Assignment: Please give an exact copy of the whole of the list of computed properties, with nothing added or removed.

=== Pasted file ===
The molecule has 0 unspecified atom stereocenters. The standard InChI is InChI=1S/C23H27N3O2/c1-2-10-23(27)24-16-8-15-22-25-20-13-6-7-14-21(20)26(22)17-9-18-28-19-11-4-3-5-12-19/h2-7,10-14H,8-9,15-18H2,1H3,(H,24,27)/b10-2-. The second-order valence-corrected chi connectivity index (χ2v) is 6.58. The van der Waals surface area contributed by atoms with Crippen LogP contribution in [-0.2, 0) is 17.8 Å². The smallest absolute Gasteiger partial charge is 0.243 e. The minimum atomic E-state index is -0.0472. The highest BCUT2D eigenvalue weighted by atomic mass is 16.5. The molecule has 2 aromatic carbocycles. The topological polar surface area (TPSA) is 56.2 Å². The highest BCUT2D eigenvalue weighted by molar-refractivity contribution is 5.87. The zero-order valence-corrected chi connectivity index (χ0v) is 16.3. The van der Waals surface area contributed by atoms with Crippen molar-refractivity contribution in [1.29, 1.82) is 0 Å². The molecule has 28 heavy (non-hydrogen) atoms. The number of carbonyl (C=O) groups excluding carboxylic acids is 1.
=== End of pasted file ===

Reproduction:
The molecule has 0 unspecified atom stereocenters. The standard InChI is InChI=1S/C23H27N3O2/c1-2-10-23(27)24-16-8-15-22-25-20-13-6-7-14-21(20)26(22)17-9-18-28-19-11-4-3-5-12-19/h2-7,10-14H,8-9,15-18H2,1H3,(H,24,27)/b10-2-. The second-order valence-corrected chi connectivity index (χ2v) is 6.58. The van der Waals surface area contributed by atoms with Crippen LogP contribution in [-0.2, 0) is 17.8 Å². The smallest absolute Gasteiger partial charge is 0.243 e. The minimum atomic E-state index is -0.0472. The highest BCUT2D eigenvalue weighted by atomic mass is 16.5. The molecule has 2 aromatic carbocycles. The topological polar surface area (TPSA) is 56.2 Å². The highest BCUT2D eigenvalue weighted by molar-refractivity contribution is 5.87. The zero-order valence-corrected chi connectivity index (χ0v) is 16.3. The van der Waals surface area contributed by atoms with Crippen molar-refractivity contribution in [1.29, 1.82) is 0 Å². The molecule has 28 heavy (non-hydrogen) atoms. The number of carbonyl (C=O) groups excluding carboxylic acids is 1.